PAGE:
Daring Deeds - real stories, expeditions, road trips and adventure
After Saas Fee I had to go back to Scotland for a week of university. This was not ideal! I worked long days at a GP practice, and then spent all night catching up on the coursework I had missed. I got about 3 hours sleep each night and did zero climbing. Travelling back out to Europe I had another night in an airport, and basically by the time I got to Italy I was completely and utterly exhausted. So you can see, here I have set up my excuse for how the next few days went.
Well it wasn’t all bad, because I did still manage to qualify for the semi-final. Our qualifier had a stopper move quite low down, and consequently almost all the women (22) made it to semis! Far more excitingly, Harry Holmes had just qualified for his first ever semi-final! It’s much harder for the guys – there are usually about 60 of them in qualifiers, but still only 18 make semis, so you have to beat about 40 other climbers! My semis were that afternoon, whereas Harry’s were the next morning, so I headed up to isolation with Eimir, a very strong and cheerful Irish girl who lives in Korea and has learned from the best!
Lots of coffee, lots of chocolate, and again I am tying into the rope. I make it up the steep starting board, and again there is a drop-down from a fig4 onto an ice block. I make the move, but drop an axe, which somehow lands on the rope and hangs in mid-air. I retrieve it, but am not quite sure about the rules for this unusual situation! Usually when you drop an axe, you are disqualified. Anyway, my arms just feel like lead and I really can’t hang on any longer, soon I fall and I finish in 19th. Disappointing!
The next morning I am so psyched to watch Harry in his semi-final , and it is quite a nice feeling driving to the venue knowing that I all I have to do it watch! He is out first and climbs steadily and precisely. He cuts loose on the long roof section, ends up hanging by one arm, and unfortunately rotates so the axe pings off. Many of the men fall along this roof section, and harry finishes in 18th; he is happy with this, ready to make more semi-finals!
A little European adventure
Now we have some spare time before the competition in Champagny. Cora Lie, who I have met in Rabenstein, invites us to go and stay at her beautiful home near Grenoble, close to the dry tooling cave L’Usine. So myself, Harry, Eimer and Will Woodhead go and have a very enjoyable 3 days, also with the company of Canadian’s Gordon McArthur, Nathan Kutcher and Rebecca Lewis. I won’t speak much about the tooling as I have written a separate post which contains that, but suffice to say that by Thursday afternoon when we arrived in Champagny-en-Vanoise I was feeling rested, fit, and very happy.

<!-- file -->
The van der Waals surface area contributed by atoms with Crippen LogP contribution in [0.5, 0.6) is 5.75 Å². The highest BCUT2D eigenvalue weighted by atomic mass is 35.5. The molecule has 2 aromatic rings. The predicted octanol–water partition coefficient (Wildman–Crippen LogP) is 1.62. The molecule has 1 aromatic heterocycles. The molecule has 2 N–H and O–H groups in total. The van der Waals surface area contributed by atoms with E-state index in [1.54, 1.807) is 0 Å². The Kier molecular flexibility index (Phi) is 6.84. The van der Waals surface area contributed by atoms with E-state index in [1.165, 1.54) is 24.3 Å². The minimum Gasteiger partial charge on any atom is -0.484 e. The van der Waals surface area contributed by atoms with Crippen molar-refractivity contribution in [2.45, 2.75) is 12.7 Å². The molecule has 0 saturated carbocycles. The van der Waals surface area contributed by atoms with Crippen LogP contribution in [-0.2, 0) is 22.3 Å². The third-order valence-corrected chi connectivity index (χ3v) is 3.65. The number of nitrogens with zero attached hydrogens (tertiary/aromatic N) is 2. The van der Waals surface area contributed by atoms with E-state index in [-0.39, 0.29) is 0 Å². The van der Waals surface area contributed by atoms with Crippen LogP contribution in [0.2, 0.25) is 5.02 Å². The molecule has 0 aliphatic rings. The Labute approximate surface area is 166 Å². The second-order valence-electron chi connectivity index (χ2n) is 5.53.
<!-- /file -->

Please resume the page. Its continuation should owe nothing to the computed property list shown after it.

We arrived into the little skiing town of Champagny-en-Vanoise and checked into our apartment. A short stroll into town, and suddenly we were part of a lively opening ceremony, where the teams were presented on stage. There was music, lights, fire, and free-mulled wine. Next came the pasta party, where we consumed massive portions of pasta, washed down with far too much cake!
The climbing structure was a further 5km up the mountain, in an idyllic setting complete with a children’s “Eskimo village” and husky dog sleds! The structure was largely made from ice. The women’s qualifier was a long ice route; vertical at first, then a short traverse, some steep ice, and then 4 dry-tooling holds to finish.
My turn to climb and I start up the ice wall. In all my competitions so far, I have never timed-out; I have always fallen off either from a slip or being pumped, before my time has ran out. So as usual I decided to take my time and assume the clock would not be a factor. This climbing was very easy, so that should probably have rung some alarm bells, but I continued like a snail and suddenly heard my “one minute left” call. I moved up the steep ice as fast as I could, but it was not enough, my time was called and most of the other girls had got further than me. I later learned that clipping the next draw would have put me to semi-finals and I had been just beside it. I was so disappointed. My first ever world cup to not make semi-finals, my first experience of timing out, and all when I was feeling at the peak of my fitness! But that is all part of this game, I suppose.
Watching the finals was super exciting. Particularly the men’s this time, where 17-year old Swiss climber Yannick Glatthard climbed like a rocket and topped out the men’s final taking 2nd place. Usually the competitions are won by older and more experienced climbers, so this was pretty cool, and especially when another 17-year old Swiss climber Kevin Huser managed to finish in 4th!
Suddenly it was all over and time to go home. But the journey is not over because the final world cup is in Russia in just three weeks’ time! I just can’t wait to get back out there and soak in the atmosphere once more. And next time, I am desperate to make the final…!!
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